Celebrating the Triduum

Mgr Andrew Burnham writes:

One of the challenges for the Ordinariate Groups and their members is the celebration of the Easter Triduum.  Clearly, all Catholics should try to take as full a part in the celebration of the Triduum as they are able but most Groups this year will not have the use of a church building which is not also in use by a Catholic parish.  There are obvious canonical and liturgical problems with repeating any of the liturgies of the Triduum in any one place and many Groups will simply and properly celebrate the Triduum with and alongside the host parish congregation.

In Oxford we shall draw the attention of our Ordinariate congregation to the Triduum celebrated at the Oxford Oratory: a new member of our Group will be received into the full communion of the Church at the Easter Vigil there.  It is at the Oratory that she got married.  We shall also publish the times of the services in Hinksey Parish.  North Hinksey parish celebrates the Triduum at Our Lady of the Rosary, Botley, on Maundy Thursday and on Easter Eve and has the Good Friday Liturgy at Holy Rood at 3pm.  We might well have had an Ordinariate celebration at Holy Rood on Maundy Thursday but the church also hosts a Brazilian congregation, who are there each evening in the Triduum.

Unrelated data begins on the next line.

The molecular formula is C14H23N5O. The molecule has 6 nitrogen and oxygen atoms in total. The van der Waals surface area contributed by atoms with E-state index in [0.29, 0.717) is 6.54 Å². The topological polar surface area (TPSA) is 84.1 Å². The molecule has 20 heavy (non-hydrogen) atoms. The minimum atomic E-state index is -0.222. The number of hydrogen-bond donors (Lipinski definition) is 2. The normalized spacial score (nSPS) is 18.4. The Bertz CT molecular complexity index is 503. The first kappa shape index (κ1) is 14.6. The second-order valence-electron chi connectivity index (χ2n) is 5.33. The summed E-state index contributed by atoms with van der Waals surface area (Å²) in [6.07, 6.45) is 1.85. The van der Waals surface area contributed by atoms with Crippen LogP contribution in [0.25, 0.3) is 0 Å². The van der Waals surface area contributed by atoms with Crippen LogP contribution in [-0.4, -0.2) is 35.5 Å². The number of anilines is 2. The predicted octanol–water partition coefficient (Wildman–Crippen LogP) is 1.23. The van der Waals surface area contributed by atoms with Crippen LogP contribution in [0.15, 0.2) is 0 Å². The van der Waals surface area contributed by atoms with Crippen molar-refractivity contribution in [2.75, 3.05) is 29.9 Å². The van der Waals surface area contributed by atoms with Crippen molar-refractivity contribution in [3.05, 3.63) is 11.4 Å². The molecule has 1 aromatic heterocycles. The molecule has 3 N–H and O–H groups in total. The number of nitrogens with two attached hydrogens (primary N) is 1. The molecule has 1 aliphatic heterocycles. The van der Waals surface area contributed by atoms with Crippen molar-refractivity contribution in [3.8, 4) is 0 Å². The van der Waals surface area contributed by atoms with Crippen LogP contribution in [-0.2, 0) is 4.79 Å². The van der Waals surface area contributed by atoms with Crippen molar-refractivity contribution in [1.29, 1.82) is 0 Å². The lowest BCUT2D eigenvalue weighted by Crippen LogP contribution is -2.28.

How then do we mark our common life during this time?  We shall do that principally by celebrating Mass with the ceremonies of the day at 9am on Palm Sunday and  Easter Day at Holy Rood.  In preparation for that is the Vigil of Readings and Music for Passiontide at 6pm on 31st March.  Not having our own celebrations between Palm Sunday and Easter Day should serve as a reminder that the Catholic Church celebrates as one in this holy season and that, with less active priests than there are congregations, there are many places in the world where these celebrations have to be shared.

Meanwhile the clergy of the Oxford Ordinariate Group will be sustaining celebrations elsewhere in the Archdiocese of Birmingham and Diocese of Portsmouth, whose boundary we cross.

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